The model proposed by James Chadwick focuses on the modeling of the atomic nucleus constituted not only by protons (positive charges), but also by neutrons (neutral charges).
From his discovery of the neutron in 1932 (for which he received the Nobel Prize in 1935), Chadwick conceived that the model initially considered that the neutron was an arrangement made up of a proton and an electron, which generated the neutral charge. Later, the German physicist Werner Heisenberg showed that the neutron was a unique and elementary particle.
Chadwick conceived that the atom was understood as a nucleus with protons and neutrons, assuming almost the entire mass of the atom, with the electrons orbiting the nucleus in their corresponding energy levels.
The discovery of the neutron and its atomic model revolutionized the traditional vision of science, given the collisions of neutrons with atomic nuclei and the expulsion of protons out of the atom.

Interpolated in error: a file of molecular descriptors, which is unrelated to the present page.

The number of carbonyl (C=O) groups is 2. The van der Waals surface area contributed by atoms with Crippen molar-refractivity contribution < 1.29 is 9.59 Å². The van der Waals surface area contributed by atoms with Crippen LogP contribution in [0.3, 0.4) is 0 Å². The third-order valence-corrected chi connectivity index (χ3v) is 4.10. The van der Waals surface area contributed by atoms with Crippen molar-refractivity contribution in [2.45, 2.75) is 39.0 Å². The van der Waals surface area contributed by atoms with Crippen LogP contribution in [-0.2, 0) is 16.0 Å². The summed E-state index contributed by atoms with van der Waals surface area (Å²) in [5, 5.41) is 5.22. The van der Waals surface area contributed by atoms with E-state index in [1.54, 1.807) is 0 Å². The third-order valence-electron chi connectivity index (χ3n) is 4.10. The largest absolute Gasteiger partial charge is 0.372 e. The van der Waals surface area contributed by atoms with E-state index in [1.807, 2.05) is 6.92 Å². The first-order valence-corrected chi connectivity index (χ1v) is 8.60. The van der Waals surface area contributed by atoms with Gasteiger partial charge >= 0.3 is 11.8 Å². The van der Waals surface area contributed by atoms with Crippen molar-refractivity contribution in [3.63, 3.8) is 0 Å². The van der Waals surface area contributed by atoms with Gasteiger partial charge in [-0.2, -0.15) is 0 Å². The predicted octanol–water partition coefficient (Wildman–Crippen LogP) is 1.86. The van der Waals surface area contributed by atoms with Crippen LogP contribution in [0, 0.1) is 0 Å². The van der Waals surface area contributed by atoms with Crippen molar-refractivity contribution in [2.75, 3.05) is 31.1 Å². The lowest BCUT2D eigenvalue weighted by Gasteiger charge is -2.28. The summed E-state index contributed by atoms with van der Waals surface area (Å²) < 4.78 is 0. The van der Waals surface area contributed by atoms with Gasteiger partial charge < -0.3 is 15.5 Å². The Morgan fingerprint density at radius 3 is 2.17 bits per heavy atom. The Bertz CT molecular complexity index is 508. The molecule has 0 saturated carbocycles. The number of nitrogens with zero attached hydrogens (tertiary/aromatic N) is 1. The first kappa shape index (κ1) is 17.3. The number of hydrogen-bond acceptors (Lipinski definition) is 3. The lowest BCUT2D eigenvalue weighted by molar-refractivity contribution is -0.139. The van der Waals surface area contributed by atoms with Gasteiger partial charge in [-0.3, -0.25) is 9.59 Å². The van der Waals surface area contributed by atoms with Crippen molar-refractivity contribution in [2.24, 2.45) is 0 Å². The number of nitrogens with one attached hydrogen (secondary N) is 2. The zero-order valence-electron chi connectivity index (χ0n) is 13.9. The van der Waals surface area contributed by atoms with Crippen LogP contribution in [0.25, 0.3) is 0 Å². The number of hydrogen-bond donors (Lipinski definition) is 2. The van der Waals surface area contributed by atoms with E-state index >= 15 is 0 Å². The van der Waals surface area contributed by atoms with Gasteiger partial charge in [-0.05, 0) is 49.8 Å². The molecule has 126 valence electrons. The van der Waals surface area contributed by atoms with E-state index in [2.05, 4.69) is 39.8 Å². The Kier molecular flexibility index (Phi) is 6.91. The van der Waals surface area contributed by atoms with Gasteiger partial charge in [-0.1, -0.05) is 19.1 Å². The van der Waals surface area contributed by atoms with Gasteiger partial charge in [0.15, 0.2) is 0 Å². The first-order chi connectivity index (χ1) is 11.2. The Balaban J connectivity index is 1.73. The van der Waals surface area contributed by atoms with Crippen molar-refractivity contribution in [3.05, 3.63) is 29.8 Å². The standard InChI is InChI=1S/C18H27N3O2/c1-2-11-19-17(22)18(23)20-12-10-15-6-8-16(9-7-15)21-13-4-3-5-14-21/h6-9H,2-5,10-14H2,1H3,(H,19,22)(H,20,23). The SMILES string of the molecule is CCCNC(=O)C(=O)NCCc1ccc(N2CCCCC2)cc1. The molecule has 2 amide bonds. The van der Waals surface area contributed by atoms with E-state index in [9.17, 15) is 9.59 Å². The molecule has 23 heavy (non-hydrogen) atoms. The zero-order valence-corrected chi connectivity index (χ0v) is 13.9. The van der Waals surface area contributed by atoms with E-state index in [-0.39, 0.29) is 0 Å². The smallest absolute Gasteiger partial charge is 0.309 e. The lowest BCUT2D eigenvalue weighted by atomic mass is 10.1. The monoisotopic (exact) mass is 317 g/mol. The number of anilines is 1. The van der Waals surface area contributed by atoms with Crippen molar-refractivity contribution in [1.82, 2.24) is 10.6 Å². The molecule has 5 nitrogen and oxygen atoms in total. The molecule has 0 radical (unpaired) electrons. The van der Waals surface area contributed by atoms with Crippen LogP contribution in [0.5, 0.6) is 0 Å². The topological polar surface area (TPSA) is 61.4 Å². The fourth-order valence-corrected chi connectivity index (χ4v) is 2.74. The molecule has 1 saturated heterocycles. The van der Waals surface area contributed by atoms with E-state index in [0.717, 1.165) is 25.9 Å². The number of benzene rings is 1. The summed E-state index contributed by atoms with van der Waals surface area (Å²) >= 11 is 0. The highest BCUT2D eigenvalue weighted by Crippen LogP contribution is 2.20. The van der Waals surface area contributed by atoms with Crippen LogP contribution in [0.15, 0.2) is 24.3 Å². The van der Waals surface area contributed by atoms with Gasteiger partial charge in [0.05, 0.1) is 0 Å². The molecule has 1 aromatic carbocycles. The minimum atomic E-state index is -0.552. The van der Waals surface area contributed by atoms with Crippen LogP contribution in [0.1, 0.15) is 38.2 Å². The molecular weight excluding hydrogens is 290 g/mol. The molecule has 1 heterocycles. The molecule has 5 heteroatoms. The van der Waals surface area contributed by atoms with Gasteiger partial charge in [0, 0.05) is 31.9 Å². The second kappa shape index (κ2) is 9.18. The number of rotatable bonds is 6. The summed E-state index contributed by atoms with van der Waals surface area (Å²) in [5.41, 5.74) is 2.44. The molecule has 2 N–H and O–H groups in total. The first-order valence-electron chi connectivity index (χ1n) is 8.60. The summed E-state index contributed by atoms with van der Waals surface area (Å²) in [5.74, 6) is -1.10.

Beta decay is a process through which beta particles (electron or positron) are emitted from the nucleus of the atom, to balance the presence of protons and neutrons in the atomic nucleus.
Due to this process, countless experiments were carried out worldwide, motivated by Chadwick's discovery, to induce the conversion of some neutrons into protons.
Because each chemical element is identified according to the number of protons it has, since Chadwick, the doors have been opened for the creation and/or discovery of new elements.
Later, James emphasized the use of neutrons for the separation of atoms from heavy nuclei into several reduced nuclei through the process of nuclear fission.